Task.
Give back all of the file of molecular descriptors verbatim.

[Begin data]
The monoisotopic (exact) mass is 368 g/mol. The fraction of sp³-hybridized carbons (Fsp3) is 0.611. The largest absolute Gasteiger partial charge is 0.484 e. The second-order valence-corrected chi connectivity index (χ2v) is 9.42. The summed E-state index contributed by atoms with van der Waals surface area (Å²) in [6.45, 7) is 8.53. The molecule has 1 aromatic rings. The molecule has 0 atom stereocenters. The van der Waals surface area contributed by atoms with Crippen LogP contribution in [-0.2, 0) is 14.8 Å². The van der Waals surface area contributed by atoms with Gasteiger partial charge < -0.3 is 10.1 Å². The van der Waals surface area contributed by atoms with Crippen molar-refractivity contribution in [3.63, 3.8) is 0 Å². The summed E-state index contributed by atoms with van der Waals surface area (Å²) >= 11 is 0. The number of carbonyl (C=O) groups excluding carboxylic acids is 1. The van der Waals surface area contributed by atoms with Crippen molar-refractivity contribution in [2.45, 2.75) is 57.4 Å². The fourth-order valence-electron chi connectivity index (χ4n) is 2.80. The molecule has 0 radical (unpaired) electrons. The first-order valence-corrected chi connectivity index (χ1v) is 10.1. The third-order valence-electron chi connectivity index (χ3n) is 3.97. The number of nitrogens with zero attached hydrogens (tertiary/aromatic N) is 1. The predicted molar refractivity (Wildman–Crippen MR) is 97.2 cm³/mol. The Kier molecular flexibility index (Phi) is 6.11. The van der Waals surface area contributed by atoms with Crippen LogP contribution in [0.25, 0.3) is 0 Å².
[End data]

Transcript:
The monoisotopic (exact) mass is 368 g/mol. The fraction of sp³-hybridized carbons (Fsp3) is 0.611. The largest absolute Gasteiger partial charge is 0.484 e. The second-order valence-corrected chi connectivity index (χ2v) is 9.42. The summed E-state index contributed by atoms with van der Waals surface area (Å²) in [6.45, 7) is 8.53. The molecule has 1 aromatic rings. The molecule has 0 atom stereocenters. The van der Waals surface area contributed by atoms with Crippen LogP contribution in [-0.2, 0) is 14.8 Å². The van der Waals surface area contributed by atoms with Gasteiger partial charge < -0.3 is 10.1 Å². The van der Waals surface area contributed by atoms with Crippen molar-refractivity contribution in [3.63, 3.8) is 0 Å². The summed E-state index contributed by atoms with van der Waals surface area (Å²) >= 11 is 0. The number of carbonyl (C=O) groups excluding carboxylic acids is 1. The van der Waals surface area contributed by atoms with Crippen molar-refractivity contribution in [2.45, 2.75) is 57.4 Å². The fourth-order valence-electron chi connectivity index (χ4n) is 2.80. The molecule has 0 radical (unpaired) electrons. The first-order valence-corrected chi connectivity index (χ1v) is 10.1. The third-order valence-electron chi connectivity index (χ3n) is 3.97. The number of nitrogens with zero attached hydrogens (tertiary/aromatic N) is 1. The predicted molar refractivity (Wildman–Crippen MR) is 97.2 cm³/mol. The Kier molecular flexibility index (Phi) is 6.11. The van der Waals surface area contributed by atoms with Crippen LogP contribution in [0.25, 0.3) is 0 Å².